It takes time to build a champion. Just ask Dabo Swinney or Nick Saban. Kirby Smart went 8-5 – just 4-4 in the SEC – in Year 1 at Georgia, but things started trending upward in Year 2. Will the same happen for Year 2 coaches in 2019? It’s quite possible a Year 2 head coach will turn his program around and maybe even end up this year’s College Football Playoff. Who will it be?
JEREMY PRUITT, TENNESSEE Another Saban disciple was hired in Tennessee to help resurrect the fallen Vols program. Pruitt enjoyed some success. The Vols went 5-7, a one-game improvement from the previous season. Tennessee won just two SEC games, but the wins were substantial. The Vols beat a 21st-ranked Auburn team 30-24 on the road. A few weeks later, Tennessee beat rival Kentucky, a team that was ranked No. 12 in the country at the time.
With a year under his belt, Pruitt is going to have to find a way to improve the run game. The Vols were 113th in the nation and dead last in the SEC in rushing yards per game. When you can’t run the football, your offense is going to have problems.
The defense is on the rise. The Vols were 52nd nationally in defending the run and Pruitt returns about three-quarters of the starting unit. He will also add key pieces like blue-chip linebacker recruits Henry To’oto’o and Quavaris Crouch.
Pruitt likely won’t take Tennessee to the SEC title game, but it is quite possible that his Vols go at least 4-4 in conference play. If so, Pruitt should finish the regular season no worse than 8-4 and a bowl win could give him nine wins in Year 2.
DAN MULLEN, FLORIDA Mullen’s first season in Gainesville was a success. The Gators went from 4-7 under Jim McElwain to 10-3 and they finished the season ranked No. 7 in the final polls. What will Florida do for an encore in 2019? For Mullen, an SEC East title, as well as a conference title, is not a stretch. Consider what he did at Mississippi State. In Year 1 with the Bulldogs, Mullen went 5-7. The following year, Mullen and MSU went 9-4.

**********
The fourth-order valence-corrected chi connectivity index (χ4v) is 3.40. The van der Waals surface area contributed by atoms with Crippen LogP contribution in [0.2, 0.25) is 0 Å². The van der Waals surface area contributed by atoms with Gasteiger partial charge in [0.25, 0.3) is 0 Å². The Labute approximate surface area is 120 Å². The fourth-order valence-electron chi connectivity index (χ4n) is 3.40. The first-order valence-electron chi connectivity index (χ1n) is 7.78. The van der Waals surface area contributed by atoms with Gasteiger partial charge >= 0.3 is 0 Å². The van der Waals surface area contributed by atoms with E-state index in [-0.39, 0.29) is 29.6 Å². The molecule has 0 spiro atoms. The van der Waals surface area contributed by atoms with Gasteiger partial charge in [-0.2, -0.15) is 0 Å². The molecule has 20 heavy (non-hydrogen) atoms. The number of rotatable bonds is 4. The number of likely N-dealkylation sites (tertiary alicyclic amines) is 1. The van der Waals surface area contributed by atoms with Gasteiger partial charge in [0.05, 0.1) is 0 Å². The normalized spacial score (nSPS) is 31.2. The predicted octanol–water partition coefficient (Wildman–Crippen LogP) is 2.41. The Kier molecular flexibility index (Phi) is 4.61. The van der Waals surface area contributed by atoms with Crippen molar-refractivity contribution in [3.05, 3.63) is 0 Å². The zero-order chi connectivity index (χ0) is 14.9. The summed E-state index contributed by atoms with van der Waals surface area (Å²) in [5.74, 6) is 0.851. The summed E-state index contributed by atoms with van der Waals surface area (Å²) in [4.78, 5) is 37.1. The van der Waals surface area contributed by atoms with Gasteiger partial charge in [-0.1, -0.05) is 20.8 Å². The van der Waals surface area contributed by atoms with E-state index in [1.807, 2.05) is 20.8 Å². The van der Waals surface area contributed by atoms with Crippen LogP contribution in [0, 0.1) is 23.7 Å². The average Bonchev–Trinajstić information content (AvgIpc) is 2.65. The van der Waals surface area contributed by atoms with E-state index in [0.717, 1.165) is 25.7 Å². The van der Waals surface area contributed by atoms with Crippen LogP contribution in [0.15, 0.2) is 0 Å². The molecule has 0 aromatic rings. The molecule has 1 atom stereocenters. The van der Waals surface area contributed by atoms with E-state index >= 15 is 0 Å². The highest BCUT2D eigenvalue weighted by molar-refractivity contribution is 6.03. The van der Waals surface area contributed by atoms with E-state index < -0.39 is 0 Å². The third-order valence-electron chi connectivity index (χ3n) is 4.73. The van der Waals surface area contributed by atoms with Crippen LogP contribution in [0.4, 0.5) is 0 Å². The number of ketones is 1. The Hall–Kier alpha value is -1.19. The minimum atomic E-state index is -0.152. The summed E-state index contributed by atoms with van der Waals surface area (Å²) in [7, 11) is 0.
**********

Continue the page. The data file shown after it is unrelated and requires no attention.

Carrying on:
His quarterback, Feleipe Franks, has had a year to digest the spread offense and he should improve upon his 58.4 percent completion percentage. The Gators were 76th nationally in total offense, something that should be much better in 2019. The defense, as usual, is uber-talented and the schedule is favorable. Florida crosses over against Auburn and LSU, though they must travel to Baton Rouge. Still, another double-digit win total is likely as is a division title.
SCOTT FROST, NEBRASKA Of all the Year 2 head coaches, the one that will make the biggest splash is Frost. Remember when Frost was at UCF? The Knights went 6-7 in Frost’s first season. Then, they won 13 straight games capped off by a Peach Bowl win over the SEC’s Auburn. UCF finished 13-0 in Frost’s second year, which led him to his current job – Nebraska.
Frost, of course, led the Cornhuskers to the 1997 national championship as the team’s quarterback. Frost passed and ran for over 1,000 yards each to lead Nebraska to a 13-0 season. He has the kind of quarterback now in Adrian Martinez that could do the same.
Martinez, who played hurt for some of the 2018 season, threw for 2,617 yards and 17 touchdowns while running for another 629 yards and eight more scores. Martinez was instrumental in Nebraska’s 4-2 finish last season. The only losses were by five to No. 8 Ohio State and by three to rival Iowa.
The 2019 schedule is favorable. They start off with the Sun Belt’s South Alabama. They get Ohio State and Wisconsin at home and the Cornhuskers do not play Michigan, Michigan State, or Penn State. Do not be surprised if Frost turns Nebraska into a 10- or 11-game winner in 2019.